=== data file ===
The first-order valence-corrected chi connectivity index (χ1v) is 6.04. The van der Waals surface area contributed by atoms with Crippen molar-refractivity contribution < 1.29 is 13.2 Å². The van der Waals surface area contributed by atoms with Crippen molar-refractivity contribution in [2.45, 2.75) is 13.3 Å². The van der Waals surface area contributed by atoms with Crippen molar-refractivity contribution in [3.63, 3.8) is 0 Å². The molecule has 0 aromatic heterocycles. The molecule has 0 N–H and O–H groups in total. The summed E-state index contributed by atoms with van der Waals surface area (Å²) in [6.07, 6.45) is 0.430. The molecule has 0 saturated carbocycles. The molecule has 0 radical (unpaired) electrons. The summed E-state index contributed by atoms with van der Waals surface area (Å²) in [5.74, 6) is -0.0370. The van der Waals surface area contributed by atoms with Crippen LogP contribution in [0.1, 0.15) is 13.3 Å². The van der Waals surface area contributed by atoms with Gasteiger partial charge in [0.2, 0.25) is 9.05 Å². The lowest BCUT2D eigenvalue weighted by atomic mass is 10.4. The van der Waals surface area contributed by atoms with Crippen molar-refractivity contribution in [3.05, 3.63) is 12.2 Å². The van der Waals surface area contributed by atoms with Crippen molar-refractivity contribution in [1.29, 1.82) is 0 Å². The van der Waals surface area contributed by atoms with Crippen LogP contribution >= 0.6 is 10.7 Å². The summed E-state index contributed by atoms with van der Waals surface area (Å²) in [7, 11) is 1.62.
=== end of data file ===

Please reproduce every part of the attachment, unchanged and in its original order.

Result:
The first-order valence-corrected chi connectivity index (χ1v) is 6.04. The van der Waals surface area contributed by atoms with Crippen molar-refractivity contribution < 1.29 is 13.2 Å². The van der Waals surface area contributed by atoms with Crippen molar-refractivity contribution in [2.45, 2.75) is 13.3 Å². The van der Waals surface area contributed by atoms with Crippen molar-refractivity contribution in [3.63, 3.8) is 0 Å². The molecule has 0 aromatic heterocycles. The molecule has 0 N–H and O–H groups in total. The summed E-state index contributed by atoms with van der Waals surface area (Å²) in [6.07, 6.45) is 0.430. The molecule has 0 saturated carbocycles. The molecule has 0 radical (unpaired) electrons. The summed E-state index contributed by atoms with van der Waals surface area (Å²) in [5.74, 6) is -0.0370. The van der Waals surface area contributed by atoms with Crippen LogP contribution in [0.1, 0.15) is 13.3 Å². The van der Waals surface area contributed by atoms with Gasteiger partial charge in [0.2, 0.25) is 9.05 Å². The lowest BCUT2D eigenvalue weighted by atomic mass is 10.4. The van der Waals surface area contributed by atoms with Crippen molar-refractivity contribution in [3.05, 3.63) is 12.2 Å². The van der Waals surface area contributed by atoms with Crippen molar-refractivity contribution in [1.29, 1.82) is 0 Å². The van der Waals surface area contributed by atoms with Crippen LogP contribution >= 0.6 is 10.7 Å². The summed E-state index contributed by atoms with van der Waals surface area (Å²) in [7, 11) is 1.62.